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Types of Birds
The Cuckoos (Cuculidae) are a diverse family of birds, with species found on ever continent except Antarctica.
The practice of brood parasitism among Cuculidae species has made them the object of ornithological attention for thousands of years.
In Book 9 (Chapter XX) of the History of Animals, Aristotle notes:
"The cuckoo, as it has been already observed, makes no nest, but lays its eggs in the nests of other birds, especially in that of the phaps, and in those of the sparrow and lark on the ground, and in the nest of the chloris in trees."
Most species are arboreal. Some, such as the Greater Roadrunner, are terrestrial (Geococcyx californianus).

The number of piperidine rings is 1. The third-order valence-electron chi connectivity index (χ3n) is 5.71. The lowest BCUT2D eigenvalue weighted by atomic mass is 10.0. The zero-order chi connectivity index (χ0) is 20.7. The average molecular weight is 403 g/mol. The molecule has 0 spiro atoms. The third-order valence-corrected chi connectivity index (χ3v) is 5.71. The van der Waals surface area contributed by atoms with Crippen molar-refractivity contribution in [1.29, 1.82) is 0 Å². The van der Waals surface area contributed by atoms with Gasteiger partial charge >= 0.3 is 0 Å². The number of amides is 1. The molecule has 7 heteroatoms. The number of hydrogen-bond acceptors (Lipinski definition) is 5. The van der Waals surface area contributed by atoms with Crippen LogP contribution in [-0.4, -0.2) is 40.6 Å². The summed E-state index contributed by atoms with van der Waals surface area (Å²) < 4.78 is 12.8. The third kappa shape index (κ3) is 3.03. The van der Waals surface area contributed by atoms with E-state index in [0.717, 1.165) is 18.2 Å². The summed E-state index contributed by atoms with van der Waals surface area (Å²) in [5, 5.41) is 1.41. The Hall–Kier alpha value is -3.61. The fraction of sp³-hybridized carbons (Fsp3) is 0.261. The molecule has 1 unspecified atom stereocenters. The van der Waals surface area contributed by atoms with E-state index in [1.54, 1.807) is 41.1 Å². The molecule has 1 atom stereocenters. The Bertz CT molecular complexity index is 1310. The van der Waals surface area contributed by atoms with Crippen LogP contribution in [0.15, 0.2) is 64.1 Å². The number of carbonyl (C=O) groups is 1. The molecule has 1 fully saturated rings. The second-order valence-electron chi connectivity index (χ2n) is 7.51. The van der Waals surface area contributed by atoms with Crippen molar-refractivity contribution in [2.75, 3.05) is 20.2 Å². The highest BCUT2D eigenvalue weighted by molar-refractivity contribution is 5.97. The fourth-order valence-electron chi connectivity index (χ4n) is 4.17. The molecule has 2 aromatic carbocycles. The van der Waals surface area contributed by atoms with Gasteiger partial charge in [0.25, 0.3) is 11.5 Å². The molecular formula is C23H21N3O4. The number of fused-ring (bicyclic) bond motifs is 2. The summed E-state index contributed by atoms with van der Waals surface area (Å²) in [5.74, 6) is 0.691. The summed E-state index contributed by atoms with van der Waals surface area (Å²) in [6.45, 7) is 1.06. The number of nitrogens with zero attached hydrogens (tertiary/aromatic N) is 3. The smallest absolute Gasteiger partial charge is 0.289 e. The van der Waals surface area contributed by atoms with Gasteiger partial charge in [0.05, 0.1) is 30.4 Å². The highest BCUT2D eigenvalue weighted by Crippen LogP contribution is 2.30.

The Greater roadrunner (Geococcyx californianus) is one of five Cuculidae species native to the United States. While most people associate it with the scrub lands of the Southwest, its range extends to the open grasslands and deserts of California, east to Louisiana.
They are omnivores, eating fruits, seeds, insects, rodents and reptiles in their territory.
The name roadrunner comes from the bird's swiftness of foot. For short distances they can sprint between fifteen and twenty miles per hour, depending on which source you read.
When you come upon them standing still, they measure about two feet from head to tail.
Roadrunners also have a limited flying ability, and they use it for building above ground nests in trees, shrubs and cacti.
In addition to its legendary cartoon predator the coyote, Roadrunners are also threatened by snakes and hawks, which target their eggs and young.
The Roadrunner is the official state bird of New Mexico.
© 2009 Patricia A. Michaels